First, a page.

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Roll out the welcome mat this Christmas

SUMMARY: “Hi! I’m Mariah. I’m new here.” That’s how my 8-year-old niece boldly introduced herself to the pastor of a church we visited one Christmas Eve.

Most of us don’t feel that brave, especially when worshiping during the holidays with an unfamiliar congregation. Some church members seem so engrossed in catching up with their family and friends that visitors end up feeling like part of the décor.

For some people, Christmas and Easter are the only times they go to church. Visitors seeking a church to call home—even a temporary home— want to feel welcomed. They want to feel needed and gain a sense of belonging to the community. That is why it is critical for congregations to have a strategic plan for welcoming visitors, especially during holiday services.

Truly welcoming visitors and future congregants requires more than a sign or mat with the word “welcome.” People feel most comfortable when they see themselves reflected in the congregation. Philadelphia’s Arch Street United Methodist Church greets its prospects online.

“Our welcome knows no boundaries, whether of age, racial or ethnic background, gender, sexual orientation or gender identity, economic or marital status, or physical or mental ability. We welcome all to share in the ministry, fellowship and blessings of full participation as members of Christ’s body.”

Those all-inclusive words open a world of possibilities. After all, who would not feel included after reading that? Your church may be welcoming, but if it does not say so and does not walk the talk, prospective congregants may perceive the church as unwelcoming.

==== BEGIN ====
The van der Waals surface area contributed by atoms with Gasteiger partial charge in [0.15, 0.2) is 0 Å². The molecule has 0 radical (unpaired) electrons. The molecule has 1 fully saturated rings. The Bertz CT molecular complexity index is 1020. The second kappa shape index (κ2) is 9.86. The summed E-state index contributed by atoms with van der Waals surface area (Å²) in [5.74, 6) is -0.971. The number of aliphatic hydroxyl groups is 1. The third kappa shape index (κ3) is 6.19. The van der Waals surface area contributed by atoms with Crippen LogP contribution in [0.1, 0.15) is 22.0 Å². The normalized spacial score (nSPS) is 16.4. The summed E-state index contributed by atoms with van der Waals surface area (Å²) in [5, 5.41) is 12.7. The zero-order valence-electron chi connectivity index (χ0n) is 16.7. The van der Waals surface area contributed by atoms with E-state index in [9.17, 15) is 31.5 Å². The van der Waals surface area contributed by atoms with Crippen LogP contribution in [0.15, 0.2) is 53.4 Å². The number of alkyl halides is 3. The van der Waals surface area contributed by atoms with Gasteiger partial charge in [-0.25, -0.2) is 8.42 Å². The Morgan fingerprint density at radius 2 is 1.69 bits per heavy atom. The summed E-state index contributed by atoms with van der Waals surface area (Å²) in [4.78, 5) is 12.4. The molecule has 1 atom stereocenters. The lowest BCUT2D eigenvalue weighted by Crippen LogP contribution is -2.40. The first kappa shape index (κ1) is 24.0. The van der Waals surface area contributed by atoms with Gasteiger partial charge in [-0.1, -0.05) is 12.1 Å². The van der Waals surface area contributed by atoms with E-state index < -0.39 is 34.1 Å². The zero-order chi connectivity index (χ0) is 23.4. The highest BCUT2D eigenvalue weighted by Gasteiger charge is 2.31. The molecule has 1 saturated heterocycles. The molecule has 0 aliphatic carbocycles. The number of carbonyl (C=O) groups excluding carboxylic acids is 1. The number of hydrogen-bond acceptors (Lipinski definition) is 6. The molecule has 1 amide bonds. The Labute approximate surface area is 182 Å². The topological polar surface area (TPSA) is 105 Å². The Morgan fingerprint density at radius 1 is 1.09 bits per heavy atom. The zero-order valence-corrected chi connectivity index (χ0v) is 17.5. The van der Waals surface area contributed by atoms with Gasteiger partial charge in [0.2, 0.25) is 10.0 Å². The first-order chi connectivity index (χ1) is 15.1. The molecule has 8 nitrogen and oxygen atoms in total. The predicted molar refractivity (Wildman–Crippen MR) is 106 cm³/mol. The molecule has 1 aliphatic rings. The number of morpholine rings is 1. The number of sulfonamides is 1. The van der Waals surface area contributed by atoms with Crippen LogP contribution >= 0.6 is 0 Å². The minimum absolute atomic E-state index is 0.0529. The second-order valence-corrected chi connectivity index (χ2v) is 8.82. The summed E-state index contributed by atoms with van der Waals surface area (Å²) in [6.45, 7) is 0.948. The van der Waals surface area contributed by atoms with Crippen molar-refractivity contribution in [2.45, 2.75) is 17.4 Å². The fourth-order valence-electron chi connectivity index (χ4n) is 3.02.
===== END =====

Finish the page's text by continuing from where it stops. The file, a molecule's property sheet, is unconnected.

In his “7 Laws of Member Retention,” author Allen Ratta notes that perception is reality. In the first law, he encourages church leaders to praise and celebrate the congregation for their positive work and to outline how the church meets members’ needs. If people know a particular church will meet their needs, they can stop searching.

Here are a few welcoming activities and tips:

  1. Circle of 10. Greet anyone who comes within 10 feet of you. Make a special effort to greet people you do not already know.
  2. Rule of three. During the first three minutes after the service, talk to people whom you do not know or who are guests. Why three minutes? That is the average time it takes guests to exit after worship, so it is important to connect before they depart.
  3. Audit guests. Ask a newcomer to share his or her experience from parking lot to door to departure.
  4. Host an open house. Although visitors are welcome at any time in the year, set a specific time and day to host an open house. Encourage people to attend the service, and ask members to reach out to visitors personally and guide them through the church. United Methodist Communications offers how-to details here. (September is the official United Methodist Church Open House month.)
  5. Host membership night. Weddington United Methodist Church in North Carolina hosts Meet Weddington Church the fourth Sunday evening of the month. It posts the meeting information in its membership section on its Web site. The evening includes informal time for fellowship, opportunity to meet pastoral and ministry staff and to learn about church ministries and missions and a Q&A session for participants. Even if your church is not ready to host such an evening, it may consider including a section on its Web site clearly identified as “membership” or “how to join.” If prospects cannot find the information, they will not feel welcomed.
  6. Some final words: Have adhesive-back nametags for everyone to put on before worship. After the Christmas Eve or Day service, host a simple reception with coffee/hot apple cider and cookies for everyone, especially visitors. Encourage members to invite visitors sitting near them to accompany them to the reception, actually walk them there and introduce them to other members. If visitors have children, find church families with children of similar ages. Get visitors’ names, street addresses and e-mail addresses. Follow up with a personal note, thanking them for visiting and asking them to come back.